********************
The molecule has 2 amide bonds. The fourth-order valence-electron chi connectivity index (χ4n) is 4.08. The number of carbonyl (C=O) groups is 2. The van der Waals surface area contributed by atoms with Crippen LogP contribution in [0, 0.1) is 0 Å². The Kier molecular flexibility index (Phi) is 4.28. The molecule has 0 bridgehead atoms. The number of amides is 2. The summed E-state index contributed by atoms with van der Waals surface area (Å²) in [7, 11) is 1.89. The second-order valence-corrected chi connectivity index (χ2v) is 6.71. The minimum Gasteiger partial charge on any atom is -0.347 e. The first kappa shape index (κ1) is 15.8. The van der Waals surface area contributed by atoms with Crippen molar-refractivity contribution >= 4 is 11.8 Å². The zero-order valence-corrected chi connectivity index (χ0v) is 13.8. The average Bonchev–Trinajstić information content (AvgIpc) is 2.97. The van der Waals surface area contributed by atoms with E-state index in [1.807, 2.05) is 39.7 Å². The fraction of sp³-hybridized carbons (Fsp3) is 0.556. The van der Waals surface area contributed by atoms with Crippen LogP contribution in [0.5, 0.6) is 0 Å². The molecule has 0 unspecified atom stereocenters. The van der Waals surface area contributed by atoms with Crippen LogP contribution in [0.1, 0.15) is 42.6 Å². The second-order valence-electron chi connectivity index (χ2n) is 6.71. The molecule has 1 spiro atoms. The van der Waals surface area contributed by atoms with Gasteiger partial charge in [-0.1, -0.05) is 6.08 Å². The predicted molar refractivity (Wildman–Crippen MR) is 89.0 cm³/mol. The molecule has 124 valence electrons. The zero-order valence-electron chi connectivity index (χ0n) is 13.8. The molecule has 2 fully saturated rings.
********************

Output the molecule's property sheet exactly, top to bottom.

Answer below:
The molecule has 2 amide bonds. The fourth-order valence-electron chi connectivity index (χ4n) is 4.08. The number of carbonyl (C=O) groups is 2. The van der Waals surface area contributed by atoms with Crippen LogP contribution in [0, 0.1) is 0 Å². The Kier molecular flexibility index (Phi) is 4.28. The molecule has 0 bridgehead atoms. The number of amides is 2. The summed E-state index contributed by atoms with van der Waals surface area (Å²) in [7, 11) is 1.89. The second-order valence-corrected chi connectivity index (χ2v) is 6.71. The minimum Gasteiger partial charge on any atom is -0.347 e. The first kappa shape index (κ1) is 15.8. The van der Waals surface area contributed by atoms with Crippen molar-refractivity contribution >= 4 is 11.8 Å². The zero-order valence-corrected chi connectivity index (χ0v) is 13.8. The average Bonchev–Trinajstić information content (AvgIpc) is 2.97. The van der Waals surface area contributed by atoms with E-state index in [1.807, 2.05) is 39.7 Å². The fraction of sp³-hybridized carbons (Fsp3) is 0.556. The van der Waals surface area contributed by atoms with Crippen LogP contribution in [0.5, 0.6) is 0 Å². The molecule has 0 unspecified atom stereocenters. The van der Waals surface area contributed by atoms with Crippen LogP contribution in [0.1, 0.15) is 42.6 Å². The second-order valence-electron chi connectivity index (χ2n) is 6.71. The molecule has 1 spiro atoms. The van der Waals surface area contributed by atoms with Gasteiger partial charge in [-0.1, -0.05) is 6.08 Å². The predicted molar refractivity (Wildman–Crippen MR) is 89.0 cm³/mol. The molecule has 124 valence electrons. The zero-order valence-electron chi connectivity index (χ0n) is 13.8. The molecule has 2 fully saturated rings.